How do I know that last part? It’s because I was blessed enough to have met him one time. I had the pleasure of meeting Mr Unseld about 18 years ago. I was working at the Big&Tall shop. He was in town scouting for the Bullets. As he browsed, he found he needed to ask me some questions about our merchandise. This led to us conversing, but I can’t remember exactly about what. It was at least a 10 minute conversation though. Mr. Unseld did not end up purchasing anything. At the end as he left, however, he shook my hand & said, “thank you young man. God bless you.” I never forgot that. In that one interaction, I could see he was a great man. Here was a man who was a HOF b-ball player and a legend. A man who was making a huge difference in the community of Baltimore. I was a 19 year old nobody; a college kid making $8 an hour. Yet, he thanked me & shook my hand just for answering a couple of merchandise related questions and talking with him for a few moments. He made it seem as if I had made his day. I don’t know that I actually did, but he made mine. I still tell this story to friends to this day. I can see why he impacted lives greatly outside basketball.
If there is ever a Mount Rushmore carved into some hillside around Louisville for UofL Men’s Basketball, Wes Unseld would undoubtedly be one of the faces to adorn it. Many Louisville fans who never got to see him play heard the stories of his playing days from their parents or grandparents. His number is but one of four retired by UofL. He was a man of character, a man that made a poor college kid working a menial job feel like he was important. He made me feel like I mattered. With his school, he helped hundreds of Baltimore youth feel like they mattered. The world needs more men like Wes Unseld. He will be missed by Louisville, Baltimore, and me.
Here is what UofL Athletics had to say about the Cardinal legend:
PRESS RELEASE FROM THE UNIVERSITY OF LOUISVILLE ATHLETIC DEPARTMENT:
Cardinal Great Wes Unseld Passes Away
LOUISVILLE, Ky. – Wes Unseld, a member of the University of Louisville and Naismith Memorial Basketball Hall of Fame, passed away on Tuesday. He was 74.
“Wes is one of my all-time favorite players,” said UofL Vice-President/Director of Athletics Vince Tyra. “Like dad (former UofL All-America Charlie Tyra), he was a local player who had great success at UofL. What’s as impressive was his NBA career as both a player and coach. Wes was a UofL and NBA Hall of Famer that used his platform to create change in education for generations to come. He was truly one of the finest ever to wear a Cardinal uniform. All of us in Card Nation offer our thoughts and prayers with the Unseld family.”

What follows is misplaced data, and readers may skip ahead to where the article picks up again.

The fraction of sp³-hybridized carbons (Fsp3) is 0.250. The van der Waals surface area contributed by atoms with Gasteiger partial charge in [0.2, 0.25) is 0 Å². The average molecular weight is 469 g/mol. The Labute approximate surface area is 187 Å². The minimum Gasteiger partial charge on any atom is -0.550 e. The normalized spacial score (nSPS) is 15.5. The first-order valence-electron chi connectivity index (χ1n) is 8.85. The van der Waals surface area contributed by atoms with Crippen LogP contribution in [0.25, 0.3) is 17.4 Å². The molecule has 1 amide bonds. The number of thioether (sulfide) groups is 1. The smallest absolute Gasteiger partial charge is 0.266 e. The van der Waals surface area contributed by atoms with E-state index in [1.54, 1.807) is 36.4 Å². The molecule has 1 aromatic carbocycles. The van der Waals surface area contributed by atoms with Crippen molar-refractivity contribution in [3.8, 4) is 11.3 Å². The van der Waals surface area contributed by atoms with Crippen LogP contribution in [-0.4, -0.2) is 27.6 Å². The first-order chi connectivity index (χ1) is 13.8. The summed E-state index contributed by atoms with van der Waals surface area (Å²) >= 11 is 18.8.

Unseld’s number 31 is one of just four retired numbers in UofL history. In three seasons at UofL (1965-68), he amassed 1,686 points (11that UofL) and 1,551 rebounds (2nd at UofL). A consensus All-American during his junior and senior years, Unseld is one of only five Cardinal players to pull down over 1,000 rebounds in his career.
A native of Louisville who graduated from Seneca High School, he began his senior season with a 45-point effort against Georgetown College, a UofL single-game scoring record that stands today.
Unseld was honored on the All-Missouri Valley Conference team each of his three years at UofL while leading the Cardinals to a combined 60-22 record. As a sophomore, he led the Cardinals to a final No. 2 ranking in both wire service polls while averaging 18.7 points and 19.0 rebounds. In his final season at UofL in 1967-68, he averaged 23.0 points and 18.3 rebounds when the Cardinals posted a 21-7 record and were ninth in the final Associated Press poll. Unseld’s 20.6 career scoring average ranks as the best in Louisville history and his 18.9 career rebounding average is also the highest for a Cardinal.
Following his career at UofL, Unseld was chosen as the second player overall in the 1968 NBA Draft by the Baltimore Bullets. He went on to play 13 years for the Baltimore/Capital/Washington Bullets (1968-81), where he became the second player in NBA history to be chose NBA Rookie of the Year and Most Valuable Player in the same season. He was a five-time NBA All-Start and was named the Championship Series MVP when he led the Bullets to the 1978 NBA title.
He was enshrined in the Basketball Hall of Fame in 1988 and was selected among the 50 Greatest Players in NBA history in 1996 to honor the 50th anniversary of the league. He served as head coach of the Bullets from 1988-94 and worked in the organization’s front office for many years.